It’s undeniable that there exists an overlap between mental and physical illness. They have many symptoms in common.

Furthermore, lately researchers have detected a network of vessels that seem to be able to directly connect the brain with the immune system, so it’s not farfetched to assume that neuroinflammatory and/or neurodegenerative diseases are associated with immune system dysfunction.

For details, see: http://www.nature.com/articles/nature14432.epdf?referrer_access_token=M_gEqyTF4woL1TO0pPtt_dRgN0jAjWel9jnR3ZoTv0PP9svrp_06Oir1YyDWe7ejvVLL2VbrH_EwNtYJfrQFs76c429WdrHUa3kC6-ROdf0a_sf0Wq3y-_lXvDuWqqE81teEmgu9jJgiCo644XrZpoQFLHRhQL_oQbZPSnuILCbsmK4rEXRW91jKrI6Im8RIguooFs6WobJt6z2yuX7A2pJD0k4VDG0jAeie6V4PmjIrmox96-6NYWQfQMxCVLxb&tracking_referrer=www.npr.org .

There are also many indications that stressors of any kind, especially in childhood, can activate our immune system. A hyperactive immune system alarm goes hand in hand with autoimmune diseases. And woo believers are known to have more autoimmune disorder diagnoses than non-woo believers.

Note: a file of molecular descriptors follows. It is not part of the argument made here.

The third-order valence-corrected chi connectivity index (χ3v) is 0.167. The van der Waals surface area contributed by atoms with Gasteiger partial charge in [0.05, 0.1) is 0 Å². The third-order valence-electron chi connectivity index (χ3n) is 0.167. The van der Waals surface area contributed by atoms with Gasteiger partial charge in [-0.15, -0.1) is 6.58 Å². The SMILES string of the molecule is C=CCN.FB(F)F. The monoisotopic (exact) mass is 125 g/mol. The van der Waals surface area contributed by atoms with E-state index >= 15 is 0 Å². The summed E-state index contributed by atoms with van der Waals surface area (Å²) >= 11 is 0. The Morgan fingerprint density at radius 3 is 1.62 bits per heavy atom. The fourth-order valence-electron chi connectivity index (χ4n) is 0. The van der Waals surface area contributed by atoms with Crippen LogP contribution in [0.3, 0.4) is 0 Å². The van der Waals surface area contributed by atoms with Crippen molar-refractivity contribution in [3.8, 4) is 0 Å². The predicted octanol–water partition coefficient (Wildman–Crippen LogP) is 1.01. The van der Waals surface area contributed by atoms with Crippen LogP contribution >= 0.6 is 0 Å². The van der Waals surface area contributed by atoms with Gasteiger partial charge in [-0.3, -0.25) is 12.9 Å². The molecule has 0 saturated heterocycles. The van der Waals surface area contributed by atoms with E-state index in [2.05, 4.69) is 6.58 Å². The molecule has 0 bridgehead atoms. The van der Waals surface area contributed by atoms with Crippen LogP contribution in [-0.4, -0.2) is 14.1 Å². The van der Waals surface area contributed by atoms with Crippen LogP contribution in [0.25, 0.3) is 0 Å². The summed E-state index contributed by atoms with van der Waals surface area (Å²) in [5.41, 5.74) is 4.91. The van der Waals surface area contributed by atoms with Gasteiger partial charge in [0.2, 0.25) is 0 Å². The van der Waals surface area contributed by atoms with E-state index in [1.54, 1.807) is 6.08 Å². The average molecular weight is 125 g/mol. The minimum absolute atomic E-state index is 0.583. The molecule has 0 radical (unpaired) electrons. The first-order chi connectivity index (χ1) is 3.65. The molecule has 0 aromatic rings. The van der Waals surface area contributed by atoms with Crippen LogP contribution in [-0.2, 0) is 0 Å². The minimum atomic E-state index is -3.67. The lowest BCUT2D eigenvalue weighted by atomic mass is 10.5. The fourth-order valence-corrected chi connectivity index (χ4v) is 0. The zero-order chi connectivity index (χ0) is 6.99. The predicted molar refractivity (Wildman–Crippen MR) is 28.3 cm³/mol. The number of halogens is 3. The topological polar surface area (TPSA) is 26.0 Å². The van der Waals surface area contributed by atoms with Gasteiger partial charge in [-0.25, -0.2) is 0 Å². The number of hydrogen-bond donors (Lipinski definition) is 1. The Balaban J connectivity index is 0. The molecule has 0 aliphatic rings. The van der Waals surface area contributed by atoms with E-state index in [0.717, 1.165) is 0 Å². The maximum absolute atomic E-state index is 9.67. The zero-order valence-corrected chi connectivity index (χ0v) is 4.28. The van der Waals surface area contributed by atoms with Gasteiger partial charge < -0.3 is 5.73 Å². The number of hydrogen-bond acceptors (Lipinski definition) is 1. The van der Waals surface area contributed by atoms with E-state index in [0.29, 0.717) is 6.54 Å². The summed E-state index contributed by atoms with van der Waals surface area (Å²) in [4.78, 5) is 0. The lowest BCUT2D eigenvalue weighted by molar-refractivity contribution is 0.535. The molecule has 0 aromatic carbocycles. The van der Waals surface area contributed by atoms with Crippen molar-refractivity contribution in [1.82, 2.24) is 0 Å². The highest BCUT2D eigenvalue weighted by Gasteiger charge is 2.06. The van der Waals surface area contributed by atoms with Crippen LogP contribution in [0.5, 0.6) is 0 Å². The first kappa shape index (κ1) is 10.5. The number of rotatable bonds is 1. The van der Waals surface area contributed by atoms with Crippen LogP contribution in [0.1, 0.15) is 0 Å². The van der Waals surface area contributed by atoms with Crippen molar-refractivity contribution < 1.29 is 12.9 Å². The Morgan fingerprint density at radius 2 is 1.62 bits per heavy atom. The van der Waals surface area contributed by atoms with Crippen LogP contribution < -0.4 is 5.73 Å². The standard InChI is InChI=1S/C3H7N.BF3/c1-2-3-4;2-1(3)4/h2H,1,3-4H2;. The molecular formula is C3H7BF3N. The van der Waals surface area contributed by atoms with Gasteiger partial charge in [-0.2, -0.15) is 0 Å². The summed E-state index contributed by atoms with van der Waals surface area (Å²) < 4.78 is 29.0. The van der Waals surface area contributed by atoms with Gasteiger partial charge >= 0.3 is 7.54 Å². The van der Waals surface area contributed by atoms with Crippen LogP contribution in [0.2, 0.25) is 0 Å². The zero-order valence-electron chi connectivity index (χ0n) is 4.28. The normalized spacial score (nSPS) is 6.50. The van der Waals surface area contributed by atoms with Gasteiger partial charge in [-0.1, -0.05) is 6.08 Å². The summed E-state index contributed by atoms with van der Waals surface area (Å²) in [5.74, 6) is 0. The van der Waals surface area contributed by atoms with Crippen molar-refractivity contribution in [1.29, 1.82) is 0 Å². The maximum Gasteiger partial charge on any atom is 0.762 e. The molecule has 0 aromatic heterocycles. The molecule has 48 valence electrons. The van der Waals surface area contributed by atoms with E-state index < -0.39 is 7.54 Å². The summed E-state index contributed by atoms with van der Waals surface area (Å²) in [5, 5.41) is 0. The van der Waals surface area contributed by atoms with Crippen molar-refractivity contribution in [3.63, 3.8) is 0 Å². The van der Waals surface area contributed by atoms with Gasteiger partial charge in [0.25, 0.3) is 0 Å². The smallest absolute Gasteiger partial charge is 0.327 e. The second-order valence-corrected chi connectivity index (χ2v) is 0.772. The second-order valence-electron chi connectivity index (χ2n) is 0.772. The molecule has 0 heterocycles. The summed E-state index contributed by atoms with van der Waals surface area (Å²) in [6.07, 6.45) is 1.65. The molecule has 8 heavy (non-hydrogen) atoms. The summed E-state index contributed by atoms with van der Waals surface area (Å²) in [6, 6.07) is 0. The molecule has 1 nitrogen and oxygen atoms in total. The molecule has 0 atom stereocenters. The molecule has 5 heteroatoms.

Examples of such stressors are physical abuse, sexual abuse, feelings of neglect and grief, nutritional deficiencies, sleep deprivation, and much more. A childhood full of stressors like these might pave the ground for woo beliefs later on.

This finding is, in turn, completely compatible with the positive correlation between woo believers and mental disorders like depression, GAD (Generalized Anxiety Disorder), bipolar disorder or schizophrenia. And those diagnoses are, in turn, suspected to be caused, partly, by an infection that has activated the immune-inflammatory system of their bodies.

So it’s easy to imagine that both stressors (like those I just mentioned) and Infections during childhood – maybe already in the womb – might work in concert with genetics to make that individual (already as a fetus) sensitive to not only psychosocial factors but also to become prone to believe in, and experience, paranormal phenomena.

BTW, Here’s a book I can recommend to all those interested in the woo-personality traits: http://www.davidritchey-author.com/hoa.htm .